Young Professional Series: How To Nail An Interview
In our last blog, we offered readers some advice on how to get an interview. From making a killer resume to following up with the employer, getting an interview is half the battle. The other half is actually doing well in your interview.
How To Nail Your Interview
- Dress To Impress: First impressions are everything. Make sure that you are wearing nice clothes that are clean and free from wrinkles. A. Tiziano has a huge selection of cool dress shirts exactly for this purpose. Along these lines, be sure not to overdress. Do some research and find out what the company’s dress code is. If they wear suits and ties there, dress accordingly for your interview. If they wear jeans and t-shirts, opt for nice dark jeans and a tucked-in button up.
- Do Your Research: Learn everything you can about the company and the position. If possible, understand what your responsibilities will be so you can tailor your interview answers to fit the position. Interviewers will view you as a better candidate if they can see you’ve done your homework and that you have shown interest in the company.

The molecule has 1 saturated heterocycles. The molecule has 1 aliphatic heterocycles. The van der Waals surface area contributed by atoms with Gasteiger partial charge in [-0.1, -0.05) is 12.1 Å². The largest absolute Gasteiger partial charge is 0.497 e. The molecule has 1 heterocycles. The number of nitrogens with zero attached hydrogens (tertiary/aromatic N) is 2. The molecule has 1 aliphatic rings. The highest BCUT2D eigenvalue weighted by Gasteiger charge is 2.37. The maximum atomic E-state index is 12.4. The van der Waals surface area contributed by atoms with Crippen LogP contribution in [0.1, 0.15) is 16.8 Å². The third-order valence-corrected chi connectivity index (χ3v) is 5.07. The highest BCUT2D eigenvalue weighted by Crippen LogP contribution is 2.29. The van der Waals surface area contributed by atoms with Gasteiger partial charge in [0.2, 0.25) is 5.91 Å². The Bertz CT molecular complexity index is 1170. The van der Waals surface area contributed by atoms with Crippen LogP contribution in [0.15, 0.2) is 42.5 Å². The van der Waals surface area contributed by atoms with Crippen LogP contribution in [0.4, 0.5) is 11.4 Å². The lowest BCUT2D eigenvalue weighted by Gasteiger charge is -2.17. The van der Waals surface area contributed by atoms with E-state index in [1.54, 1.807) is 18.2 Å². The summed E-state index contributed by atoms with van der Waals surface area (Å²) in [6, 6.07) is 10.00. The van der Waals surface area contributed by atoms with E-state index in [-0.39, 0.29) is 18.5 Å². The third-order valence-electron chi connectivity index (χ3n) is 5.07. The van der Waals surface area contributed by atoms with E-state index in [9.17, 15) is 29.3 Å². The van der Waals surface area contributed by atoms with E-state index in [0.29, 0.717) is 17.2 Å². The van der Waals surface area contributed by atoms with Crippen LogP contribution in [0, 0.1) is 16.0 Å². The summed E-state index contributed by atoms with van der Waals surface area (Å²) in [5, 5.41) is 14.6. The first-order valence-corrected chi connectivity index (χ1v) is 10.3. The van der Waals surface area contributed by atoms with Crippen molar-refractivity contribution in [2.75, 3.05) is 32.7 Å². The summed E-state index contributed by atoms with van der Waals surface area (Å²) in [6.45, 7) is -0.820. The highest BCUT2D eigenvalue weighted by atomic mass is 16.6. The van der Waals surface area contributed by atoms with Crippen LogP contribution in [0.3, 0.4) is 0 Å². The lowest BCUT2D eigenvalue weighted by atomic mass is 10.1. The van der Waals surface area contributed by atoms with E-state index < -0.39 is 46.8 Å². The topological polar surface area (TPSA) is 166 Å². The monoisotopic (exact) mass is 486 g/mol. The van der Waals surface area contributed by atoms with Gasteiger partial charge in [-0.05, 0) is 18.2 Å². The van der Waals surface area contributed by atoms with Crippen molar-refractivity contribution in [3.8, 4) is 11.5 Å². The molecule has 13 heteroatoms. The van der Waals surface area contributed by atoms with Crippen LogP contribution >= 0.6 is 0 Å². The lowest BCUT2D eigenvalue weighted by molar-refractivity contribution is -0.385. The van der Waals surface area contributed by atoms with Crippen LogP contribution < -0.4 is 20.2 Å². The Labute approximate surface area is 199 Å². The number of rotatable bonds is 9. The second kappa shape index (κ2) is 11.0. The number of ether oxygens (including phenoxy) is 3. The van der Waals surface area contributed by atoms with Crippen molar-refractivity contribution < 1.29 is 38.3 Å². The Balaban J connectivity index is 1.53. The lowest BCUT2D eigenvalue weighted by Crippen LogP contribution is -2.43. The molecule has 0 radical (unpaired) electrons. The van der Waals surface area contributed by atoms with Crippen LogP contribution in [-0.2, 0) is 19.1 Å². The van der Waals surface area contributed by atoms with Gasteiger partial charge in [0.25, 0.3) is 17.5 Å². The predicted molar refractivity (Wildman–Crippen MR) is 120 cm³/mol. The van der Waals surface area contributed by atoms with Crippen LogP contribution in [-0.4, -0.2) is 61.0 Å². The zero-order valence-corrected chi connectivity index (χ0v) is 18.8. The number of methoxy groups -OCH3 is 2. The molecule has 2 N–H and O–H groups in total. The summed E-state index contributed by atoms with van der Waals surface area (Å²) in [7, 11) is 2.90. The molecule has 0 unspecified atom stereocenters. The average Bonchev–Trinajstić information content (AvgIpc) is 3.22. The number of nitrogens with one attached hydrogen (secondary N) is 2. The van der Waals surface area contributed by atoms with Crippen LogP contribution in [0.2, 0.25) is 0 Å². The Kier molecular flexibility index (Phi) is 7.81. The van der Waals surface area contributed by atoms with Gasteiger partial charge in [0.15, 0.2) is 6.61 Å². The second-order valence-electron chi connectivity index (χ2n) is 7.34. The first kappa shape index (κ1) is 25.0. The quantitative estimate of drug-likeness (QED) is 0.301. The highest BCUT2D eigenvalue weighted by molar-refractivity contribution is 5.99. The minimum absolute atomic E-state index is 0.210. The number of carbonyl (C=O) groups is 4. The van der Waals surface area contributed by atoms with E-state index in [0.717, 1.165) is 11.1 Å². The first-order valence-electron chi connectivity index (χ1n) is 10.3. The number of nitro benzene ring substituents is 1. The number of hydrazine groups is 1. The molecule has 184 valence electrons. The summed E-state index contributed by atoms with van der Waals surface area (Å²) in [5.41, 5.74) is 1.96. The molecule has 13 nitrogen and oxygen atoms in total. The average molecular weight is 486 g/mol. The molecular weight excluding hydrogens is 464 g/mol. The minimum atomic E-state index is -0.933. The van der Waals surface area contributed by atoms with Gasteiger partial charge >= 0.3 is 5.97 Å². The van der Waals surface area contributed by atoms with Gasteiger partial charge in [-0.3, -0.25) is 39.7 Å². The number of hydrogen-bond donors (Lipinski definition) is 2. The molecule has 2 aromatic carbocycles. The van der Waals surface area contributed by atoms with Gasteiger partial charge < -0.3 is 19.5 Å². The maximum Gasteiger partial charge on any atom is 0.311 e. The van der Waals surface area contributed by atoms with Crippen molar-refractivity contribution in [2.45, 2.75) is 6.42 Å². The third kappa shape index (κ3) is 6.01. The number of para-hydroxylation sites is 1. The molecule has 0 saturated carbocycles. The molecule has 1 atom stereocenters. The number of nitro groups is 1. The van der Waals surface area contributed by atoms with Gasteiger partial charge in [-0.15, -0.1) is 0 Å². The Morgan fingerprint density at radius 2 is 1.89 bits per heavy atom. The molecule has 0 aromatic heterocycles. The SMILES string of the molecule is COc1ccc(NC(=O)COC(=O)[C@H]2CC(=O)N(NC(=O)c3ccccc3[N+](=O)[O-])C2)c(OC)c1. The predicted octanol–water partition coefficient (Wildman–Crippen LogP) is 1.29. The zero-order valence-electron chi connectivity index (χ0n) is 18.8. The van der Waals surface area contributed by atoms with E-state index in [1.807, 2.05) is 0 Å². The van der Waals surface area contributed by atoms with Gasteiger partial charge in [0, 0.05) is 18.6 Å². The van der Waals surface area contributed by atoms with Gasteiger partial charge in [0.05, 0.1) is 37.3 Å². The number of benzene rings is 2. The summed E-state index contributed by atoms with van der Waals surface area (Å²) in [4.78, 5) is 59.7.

- Get There Early: Even if you get there so early that you have to sit in your car in the parking lot for 20 minutes, at least you weren’t late.
- Come Prepared: Bring an extra copy of your resume and cover letter. If you have had previous experience in a similar job, bring a portfolio of work or evidence of success. If you have a website or online portfolio, bring a business card with your name and website address.
- Know The Right Answers: Okay, really, there is no “right” answer to interview questions, but there are wrong answers. The Muse and Inc both have handy common question-and-answer resources to study.
- Prepare Your Own Questions: Most interviews end with the interviewer asking, “Do you have any questions for me?” You should always have questions to ask - even if you write them down on a piece of paper. Don’t ask about hours, time off, or money. This can all be taken up with an HR rep later if you need to know. Good topics include asking about room for advancement within the company, training opportunities, what would an average day look like, and the company culture. ‘
- Follow Up: When you leave, shake the hands of those who interviewed you and thank them for the opportunity. Within 24 hours of the interview, send a followup email where you them again, restate your interest in the company and why you are a good candidate, and use this as an opportunity to provide additional information. If you forgot to say something or misspoke during your interview, let them know.